RICHARD HELL: That all had to do with just pure ignorance. I just would make up the songs on my bass and try to get them to do things I didn’t know how to do. For instance it was very hard to get the guys to play “New Pleasure.” It was a very strange to them.

trakMARX: Really!? But Quine studied serious compositional theory at music college.

RICHARD HELL: Yeah, he studied music, and he could usually untangle the songs, but sometimes he was stumped. I think it was “New Pleasure” that he said basically didn’t have any key. [laughter]. Sometimes it worked out, sometimes it didn’t. I hear some of the things I wish I could rewrite now. But sometimes it worked out to its own advantage.

trakMARX: Destiny Street was a much more straight-forward rock record. The lyrics had a much more of a storyteller’s vibe.

RICHARD HELL: In a way, I like Destiny Street better. I don’t think that the performances, the mixing and all the elements of production are as good as on Blank Generation. But I like the songs better in a lot of ways. But by that time I was really strung out and I got lazy in certain ways. But, I think Destiny Street has more good songs than Blank Generation does. I think “Time” and “Ignore That Door” and “Kid With The Replaceable Head” and even “Lowest Common Dominator” are as good as the best stuff on Blank Generation.

trakMARX: It was said that the UK tour took its toll. True?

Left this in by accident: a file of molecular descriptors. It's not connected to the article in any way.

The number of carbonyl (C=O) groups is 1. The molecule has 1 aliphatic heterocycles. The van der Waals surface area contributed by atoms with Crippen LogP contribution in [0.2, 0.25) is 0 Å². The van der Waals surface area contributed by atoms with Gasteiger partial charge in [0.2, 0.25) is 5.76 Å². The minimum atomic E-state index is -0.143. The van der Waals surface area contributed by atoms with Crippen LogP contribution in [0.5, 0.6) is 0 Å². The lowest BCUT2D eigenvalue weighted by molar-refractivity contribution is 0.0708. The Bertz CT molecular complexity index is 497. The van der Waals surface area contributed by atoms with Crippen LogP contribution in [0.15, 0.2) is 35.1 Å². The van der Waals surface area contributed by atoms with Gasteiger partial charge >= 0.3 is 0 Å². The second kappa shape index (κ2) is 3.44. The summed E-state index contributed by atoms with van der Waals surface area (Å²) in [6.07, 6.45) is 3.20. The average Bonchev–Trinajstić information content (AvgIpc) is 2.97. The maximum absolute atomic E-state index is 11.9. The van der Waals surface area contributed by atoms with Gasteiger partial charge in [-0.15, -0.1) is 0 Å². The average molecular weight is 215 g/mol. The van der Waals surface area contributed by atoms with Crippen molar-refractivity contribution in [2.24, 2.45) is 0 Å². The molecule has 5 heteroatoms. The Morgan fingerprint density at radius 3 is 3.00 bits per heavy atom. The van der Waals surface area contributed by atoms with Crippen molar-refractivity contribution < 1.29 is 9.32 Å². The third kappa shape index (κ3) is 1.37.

RICHARD HELL: I described all that in the liner notes to the Time CD. I was in bad shape and I did not like the atmosphere in England. All the trends that were happening there seemed like a small distillation of what had been going on in New York for three years and everyone over there was acting like [what we created here] was their property. There was so much hype. And by the time I got there I had already felt that I had gone where I had originally hoped to go in music. And I was kind of tired of it. It was kind of an ordeal. [laughter] It was really psychologically hard as well. Not only was I in bad shape, but I had this confused attitude towards touring and gigging every night in a new town. I had been playing for three years and it would be playing only every couple of weeks for two or three nights. It’s a very different thing to be playing every night and dealing with hostile audiences. And my fantasy was…my ideal was…to have every night be fresh. But you just can’t do that. Not only would you have to be superhuman but that’s not how doing a show night after night works. You find out what works and you repeat it. There are artists like Bob Dylan for instance who do their very best and have this humongous repertoire and a band that’s capable of turning on a dime who can just call out a song and tap out a tempo and do a song that they hadn’t done in five years and make the show different every night. Even for a guy like Dylan, his show might be different every night but a lot of the shows were horrible and boring. Whereas with [the Voidoids], it was my fantasy that each night would be amazing and would blow the heads off everybody. And I never even came close to being able to do that.